WHEREAS, many cities and communities have experienced a ten-fold increase in the number of subprime loans since 1993 according to a report published by the Department of Housing and Urban Development; and

WHEREAS, several federal regulators and others recognize that a subset of subprime lenders engage in predatory lending, which includes unscrupulous lending practices involving misleading marketing and high pressure lending tactics, excessive fees, exorbitant interest rates, and hidden loan terms; and

WHEREAS, these lending practices strip hard-earned equity from homeowners, including senior citizens, putting them at risk of foreclosure and damaging their credit ratings; and

WHEREAS, the increase in foreclosed and vacant homes leads to decreasing property values for neighboring homeowners, increased crime activity, and threatens neighborhood blight; and

WHEREAS, regulatory oversight and examination of the institutions engaged in these activities has been at best inadequate; and

WHEREAS, the U.S. Department of Housing and Urban Development , the U.S. Treasury Department, the Federal banking regulatory agencies, and the Federal Trade Commission have identified predatory mortgage lending as a serious problem in need of further action; and

WHEREAS, local and state governments have taken steps to prohibit certain lending practices in an effort to combat predatory lending; and

WHEREAS, a recent study by the Center for Community Change found that pervasive racial disparities exist within the sub-prime lending market, and that African Americans and Hispanics are disproportionately represented in the subprime home refinance market; and

WHEREAS, the studies findings suggest that racial disparities exist at all income levels, in all regions, and in cities and metropolitan areas of all sizes; and

WHEREAS, the Predatory Lending Consumer Protection Act of 2002 as been introduced in the United States Senate (S. 2438), and a companion bill (H.R.1051) has been introduced in the U.S. House of Representatives; and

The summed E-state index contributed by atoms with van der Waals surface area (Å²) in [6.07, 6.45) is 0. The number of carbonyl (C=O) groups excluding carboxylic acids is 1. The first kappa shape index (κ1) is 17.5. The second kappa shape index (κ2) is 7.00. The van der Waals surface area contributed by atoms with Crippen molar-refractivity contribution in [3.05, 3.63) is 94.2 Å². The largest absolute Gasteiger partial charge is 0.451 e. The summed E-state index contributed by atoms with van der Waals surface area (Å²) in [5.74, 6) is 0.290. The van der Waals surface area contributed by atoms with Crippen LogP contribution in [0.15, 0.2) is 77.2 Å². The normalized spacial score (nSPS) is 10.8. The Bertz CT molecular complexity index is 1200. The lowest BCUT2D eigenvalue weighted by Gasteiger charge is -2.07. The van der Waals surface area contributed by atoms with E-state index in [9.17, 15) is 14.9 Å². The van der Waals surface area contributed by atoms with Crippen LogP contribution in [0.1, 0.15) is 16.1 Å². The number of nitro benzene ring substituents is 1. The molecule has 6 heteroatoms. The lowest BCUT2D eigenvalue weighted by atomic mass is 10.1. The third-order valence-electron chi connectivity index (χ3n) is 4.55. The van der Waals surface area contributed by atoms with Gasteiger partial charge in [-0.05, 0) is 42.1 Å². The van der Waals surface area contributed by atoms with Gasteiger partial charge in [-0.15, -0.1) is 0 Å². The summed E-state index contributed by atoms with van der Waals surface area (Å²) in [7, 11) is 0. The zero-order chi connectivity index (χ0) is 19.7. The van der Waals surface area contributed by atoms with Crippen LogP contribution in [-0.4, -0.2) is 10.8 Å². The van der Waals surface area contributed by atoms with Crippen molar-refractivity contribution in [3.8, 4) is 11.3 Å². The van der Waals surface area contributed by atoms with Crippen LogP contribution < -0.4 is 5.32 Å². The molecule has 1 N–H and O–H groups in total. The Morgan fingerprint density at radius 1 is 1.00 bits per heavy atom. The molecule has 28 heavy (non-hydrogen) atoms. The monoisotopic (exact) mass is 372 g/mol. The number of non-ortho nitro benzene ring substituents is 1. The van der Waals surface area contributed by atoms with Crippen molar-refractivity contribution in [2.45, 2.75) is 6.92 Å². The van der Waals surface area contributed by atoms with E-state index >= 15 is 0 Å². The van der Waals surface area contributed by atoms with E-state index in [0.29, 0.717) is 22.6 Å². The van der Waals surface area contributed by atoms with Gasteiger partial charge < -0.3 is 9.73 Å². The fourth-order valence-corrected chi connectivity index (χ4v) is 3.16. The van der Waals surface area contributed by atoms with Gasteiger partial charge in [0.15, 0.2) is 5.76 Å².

WHEREAS, both bills promise to combat predatory lending and reduce the devastating impact lending abuse has upon our communities; and

WHEREAS, the bills are designed to strengthen current laws by closing gaps in the Truth-in-Lending Act (TILA) and the Home Owners Equity Protection Act (HOEPA); and

WHEREAS, the legislation amends HOEPA by tightening the definition of a "high cost mortgage" for which certain consumer protections are triggered,

NOW, THEREFORE, BE IT RESOLVED, that we, the United States Conference of Mayors supports the "Predatory Lending Consumer Protection Act of 2002"; and

BE IT FURTHER RESOLVED, that the USCM supports the proposal by the Board of Governors of the Federal Reserve Board to strengthen the Home Owner and Equity Protection Act (HOEPA), the key Federal statutory protection against predatory lending, by lowering the interest rate based trigger by two percentage points and by including single premium credit life products paid at closing into the fee-based calculation for determining coverage, and thus expanding the scope of high cost mortgages covered by this law; and

BE IT FURTHER RESOLVED, that the USCM supports the proposal by the Board of Governors of the Federal Reserve System to revise the reporting requirements for lenders under the federal Home Mortgage Disclosure Act (HMDA) to make the public disclosure statute a more useful tool for combating predatory lending by requiring loan reporting include information on the cost of credit, including the annual percentage rate (APR) and whether the loan is covered; and

BE IT FURTHER RESOLVED, that the United States Conference of Mayors, through a Task Force on Financial Literacy and Predatory Lending shall develop a comprehensive national strategy to combat predatory lending and to promote financial literacy among its citizens.